And like I said, it’s a good thing you can’t see the kitchen. It’s a good thing you can’t see the prep room. It’s a good thing you aren’t watching the dishwasher or the delivery guy bringing the food.

That’s not even mentioning the farm where your vegetables were grown in fertilizer (a nice way to say poop) and had flies walk all over them. And I grew up on a farm so I can promise that the chicken you are eating was dumb enough to eat poop too.

20130312_072924

Anyhow, if you eat at a taco food stand on the beach in Rocky Point, you watch the proprietor cook your food. You also watch the flies walking on the ingredients before he throws them into the oil or onto the grill.

So yeah, you see the gross parts.

But the things is; the gross parts are always there. It’s just a matter of if you see them or not. No matter where you buy food from, a fly probably walked on it. It might have bits of cockroach in it. It could have been sneezed on. And that’s just life.

When I was little I remember seeing how hot dogs were made. After I saw, I didn’t want to eat them anymore. I was horrified that people ate chicken feet and cow liver, all mixed up in a disgusting soup of meat parts that couldn’t be used for anything else.

Even the “all beef” hotdogs that were expensive still had cartilage and organs in them. (Hey- all the parts were from a cow, and that makes them “beef.”)

lunch_was_great

Then one day at a BBQ my boss handed me a hot dog. This was in Asia, and refusing would have been really rude.

They had gotten the hot dogs specially, to make the Americans feel welcome. Not only did I have to eat it, but I had to look like I really enjoyed it and appreciated the gesture. Being polite and never refusing a gift of food is very important in Asia.

And you know what?

It was pretty good.

I mean, it was still chicken lips and cow rectum, but it was pretty good.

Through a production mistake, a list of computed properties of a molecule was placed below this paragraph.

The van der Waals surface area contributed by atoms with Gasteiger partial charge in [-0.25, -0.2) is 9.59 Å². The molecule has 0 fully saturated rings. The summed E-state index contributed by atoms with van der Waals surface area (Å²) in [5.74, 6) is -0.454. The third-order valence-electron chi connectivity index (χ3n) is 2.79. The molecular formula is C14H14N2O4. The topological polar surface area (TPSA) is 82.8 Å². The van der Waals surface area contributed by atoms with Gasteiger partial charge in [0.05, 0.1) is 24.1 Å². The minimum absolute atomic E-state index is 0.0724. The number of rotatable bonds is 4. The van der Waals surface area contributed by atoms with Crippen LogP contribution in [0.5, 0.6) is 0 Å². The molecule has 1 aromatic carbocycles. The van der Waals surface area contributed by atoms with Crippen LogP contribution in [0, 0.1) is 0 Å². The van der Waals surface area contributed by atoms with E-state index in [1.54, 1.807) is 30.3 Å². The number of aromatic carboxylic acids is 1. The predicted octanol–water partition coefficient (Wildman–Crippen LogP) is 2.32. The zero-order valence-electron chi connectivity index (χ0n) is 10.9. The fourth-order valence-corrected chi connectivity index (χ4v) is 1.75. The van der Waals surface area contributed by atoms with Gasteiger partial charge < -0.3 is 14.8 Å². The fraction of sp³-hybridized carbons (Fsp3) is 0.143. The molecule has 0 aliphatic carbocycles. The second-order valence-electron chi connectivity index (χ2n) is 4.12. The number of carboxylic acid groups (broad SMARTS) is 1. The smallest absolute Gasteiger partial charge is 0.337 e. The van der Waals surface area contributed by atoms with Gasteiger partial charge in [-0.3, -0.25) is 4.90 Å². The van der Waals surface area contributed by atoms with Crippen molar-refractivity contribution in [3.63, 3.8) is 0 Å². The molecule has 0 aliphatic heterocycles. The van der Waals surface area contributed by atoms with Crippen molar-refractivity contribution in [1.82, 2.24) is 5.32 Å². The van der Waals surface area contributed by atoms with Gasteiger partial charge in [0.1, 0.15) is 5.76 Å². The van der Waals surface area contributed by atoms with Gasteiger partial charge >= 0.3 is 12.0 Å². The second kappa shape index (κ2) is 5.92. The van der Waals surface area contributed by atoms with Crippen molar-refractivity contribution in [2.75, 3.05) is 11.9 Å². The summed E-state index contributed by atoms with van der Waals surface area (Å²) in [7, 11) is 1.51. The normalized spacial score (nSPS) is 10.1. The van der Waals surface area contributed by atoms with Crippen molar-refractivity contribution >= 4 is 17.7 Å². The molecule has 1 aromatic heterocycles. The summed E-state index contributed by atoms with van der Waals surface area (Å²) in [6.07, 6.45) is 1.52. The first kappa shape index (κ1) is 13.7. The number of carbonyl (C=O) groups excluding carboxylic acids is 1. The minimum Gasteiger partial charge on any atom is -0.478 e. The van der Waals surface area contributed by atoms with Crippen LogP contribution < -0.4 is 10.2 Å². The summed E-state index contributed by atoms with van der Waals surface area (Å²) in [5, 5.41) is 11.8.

second week 241

I guess the moral of the story is that we are just weird creatures made of meat and we eat other weird creatures made of meat. It’s only a big deal if you think about it too much. Otherwise, you’re fine.

Be picky if you want to be picky. That’s fair.

Just remember that even in a nice restaurant, you can still get sick. And, if you turn your nose up at things, you might miss something amazing.

I keep coming back to this, but I think it’s sort of the central theme when it comes to travel, or maybe just to life in general:

You only regret the chances that you don’t take.

dinner

Food in Thailand

20130305_181330

I think my favorite part of traveling is eating. I love food!

This is larb, which is ground meat with spices. It’s eaten by scooping the meat up with the lettuce.

I have always loved Thai food, so getting to eat food all around Thailand was amazing!

20130306_183456

This is Tom Ka Gai, which is a coconut soup with chicken and spices.

When I was young, I worked at  Thai restaurant in Phoenix and I always used to have a nice, spicy bowl of Tom Ka Gai when I was sick.

It’s like my version of chicken noodle soup.

20130305_113807

This may be one of my favorite things in the world.

This dessert is made by cooking rice in coconut milk and sugar, and then topping it with mango.

In English, it is called sticky rice and mango, and it’s awesome!

20130305_142705

Most people think of Pho as Vietnamese, but in all of Southeast Asia, it is popular.

I stopped in a little stall while I was out looking at temples, and I was so impressed.

It was just noodles and chicken with some broth, but it was perfect.